With property prices having fallen by 30% in Northern Ireland already in the year to date, and prices for homes in the Republic of Ireland falling almost as fast, what can home owners and would be buyers find to be positive about?  You’d think the answer would be ‘very little’ – what with the lack of mortgages compounding the sense of doom and gloom all round.

But we at Degtev feel that there are actually reasons for staying positive as property prices plummet in Ireland – and elsewhere around the globe too for that matter – and in this article we’ll explore the reasons you have for remaining cheerful.

The Nationwide Building Society may believe that house prices in Northern Ireland are now worth almost a third less than they were a year ago, and the world may be pointing all fingers at southern Ireland as the first nation to officially fall into recession and mark the path for many other countries to come, but we still think that there is value and positivity in Ireland and here’s why: –

Reasons to be Cheerful – Irish Property Owners

1) If you’re a homeowner in Ireland and you really need to sell your property, you still can.  The key is getting the price right and getting it right from the outset.  We would advise you to get at least 3 market valuations, then look at real estate related websites for Ireland to get a good feel for what your home is worth.  Note that many estate agents are in the game for pricing up to 5% over the real value of a home so that there is room for negotiation – but if you really need to sell you probably want buyers through the door rather than the thought of having to play games to attract any serious interest.  Therefore, mark the property down for what you want to get for it and be prepared to go down a few percentage points too.  If you’re pricing sensibly and competitively, you will get interest.

2) In terms of hooking the ever-elusive buyer, you need to be as open and flexible, willing and able as possible.  You need to do the whole home makeover thing and de-clutter, de-personalise and maximise your curb appeal – then you need to make it clear that you can pack up, move out and if needs be, rent for a while just so that your buyers can complete when they want to.

3) If you’ve become totally disillusioned and are not getting any buyers through the door – pull out.  That’s right, take your house off the market.  Ignore the estate agents telling you to drop the price or just wait a while…if you’re fed up with a for sale sign outside just pull it down.  Market conditions will chance for the better in the medium-term.  Hold out if you can.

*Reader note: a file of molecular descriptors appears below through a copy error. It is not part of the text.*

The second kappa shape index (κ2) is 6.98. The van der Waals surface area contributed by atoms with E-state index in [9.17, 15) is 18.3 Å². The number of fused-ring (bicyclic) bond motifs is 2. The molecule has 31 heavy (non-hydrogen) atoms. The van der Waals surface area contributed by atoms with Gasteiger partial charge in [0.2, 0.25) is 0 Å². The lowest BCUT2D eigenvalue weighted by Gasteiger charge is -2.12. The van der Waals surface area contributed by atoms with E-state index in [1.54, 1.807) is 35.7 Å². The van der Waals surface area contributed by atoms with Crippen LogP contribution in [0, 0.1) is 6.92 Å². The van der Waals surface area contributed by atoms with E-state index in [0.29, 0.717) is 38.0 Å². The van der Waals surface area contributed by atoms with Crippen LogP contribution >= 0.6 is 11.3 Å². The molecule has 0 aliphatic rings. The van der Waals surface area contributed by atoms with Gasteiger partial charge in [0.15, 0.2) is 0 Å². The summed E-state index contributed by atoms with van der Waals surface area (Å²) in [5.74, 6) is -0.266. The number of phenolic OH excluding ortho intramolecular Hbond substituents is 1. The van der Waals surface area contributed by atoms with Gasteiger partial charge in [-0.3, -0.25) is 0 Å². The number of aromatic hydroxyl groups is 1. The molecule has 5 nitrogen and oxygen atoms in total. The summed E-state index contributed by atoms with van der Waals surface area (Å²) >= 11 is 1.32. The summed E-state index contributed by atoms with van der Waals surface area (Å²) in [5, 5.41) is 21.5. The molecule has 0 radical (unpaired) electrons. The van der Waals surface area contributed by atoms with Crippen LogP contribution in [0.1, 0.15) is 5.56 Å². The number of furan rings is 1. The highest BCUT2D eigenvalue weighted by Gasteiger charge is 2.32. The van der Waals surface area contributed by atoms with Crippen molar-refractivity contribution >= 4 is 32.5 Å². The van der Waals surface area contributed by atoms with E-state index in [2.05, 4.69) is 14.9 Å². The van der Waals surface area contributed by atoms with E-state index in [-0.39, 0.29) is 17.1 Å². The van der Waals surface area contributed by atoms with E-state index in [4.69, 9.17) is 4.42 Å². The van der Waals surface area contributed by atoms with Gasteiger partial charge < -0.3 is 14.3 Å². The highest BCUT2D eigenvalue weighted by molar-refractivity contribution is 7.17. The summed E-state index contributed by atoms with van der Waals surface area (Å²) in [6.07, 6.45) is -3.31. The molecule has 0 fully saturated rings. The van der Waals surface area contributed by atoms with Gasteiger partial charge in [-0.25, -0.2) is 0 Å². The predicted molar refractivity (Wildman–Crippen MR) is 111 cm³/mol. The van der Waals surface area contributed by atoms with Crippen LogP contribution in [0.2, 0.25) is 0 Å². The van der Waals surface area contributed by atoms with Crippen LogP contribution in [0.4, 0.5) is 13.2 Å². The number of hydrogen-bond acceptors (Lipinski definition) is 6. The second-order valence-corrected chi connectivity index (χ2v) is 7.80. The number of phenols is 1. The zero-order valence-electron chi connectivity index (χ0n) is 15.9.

4) And for all those who do not really need to sell right now – don’t!  And what’s more, don’t panic that house prices are falling because every single property in the nation and every single home-owner is as affected as you – therefore the value of your home relative to the one next door won’t actually change!  Despite the massive media hype about all that is bad in the world, try and keep things in perspective!  If you have a roof over your head, be grateful and get a grip on things way more important than house prices.

5) Finally, if you’re fast running out of space and had intended to sell up and shift up a house bracket, now may be the time to look at extending outwards or upwards with a loft conversion, conservatory addition or extension.  Making the most of what you’ve got and ploughing what you would spend on mortgage fees, estate agent’s commission, conveyancing bills and removal costs on upgrading and extending your home could well be a better way to spend your money right now.

Reasons to be Cheerful – Irish Property Buyers

1) Falling prices = more affordable homes, and a dying market like the one in Ireland at the moment means that there are people out there who are unfortunately desperate to sell.  These are all benefits for those hoping to buy a property in Ireland.  Another benefit is the fact that developers of new homes are often open to amazing amounts of negotiation and a decent amount of real estate ends up at auction – more great ways to save money on a new home.

2) Be aware that despite apparent price drops of 30% in parts of Northern Ireland, there are areas across the whole of Ireland (north and south) that will not be so affected by the price crash.  Some areas have peaked when they really shouldn’t have, and it is in these areas where negative adjustments will follow.  Other areas of the nation where there remains intense demand fuelled by affluence will not experience such sharp declines.  Bear this in mind when searching out a bargain as you may not find what you’re expecting in all corners of the market.  All that said, you can still haggle hard at a time like this when vendors are naturally nervous and want to make a hasty exit from the market!

3) Look carefully into current property prices in the area you’re interested in, and bear in mind that to make a good buy you need to make a good buy in today’s market.  There’s no point predicting that prices will fall by XYZ% over the coming months – if a property is well priced in today’s market then it is well priced!  I.e., make sure you make a good purchase at a good price.

4) If you’re still convinced that properties have further to fall in price, consider renting for a while longer.

5) If you take this approach you still need to be ready to move fast when you either spot the property you want at the price that’s right for you, or you sense that a positive fluctuation in a falling market is imminent.  So in other words, get money matters all in order so that you are ready to strike when the moment is right!

A falling property market in Ireland isn’t all doom and gloom – and we should all remember that the media like to make the most out of a bad situation, so try and turn off the TV and the negativity that it pours into your house each day via the news, and focus on all the reasons that you have to be cheerful!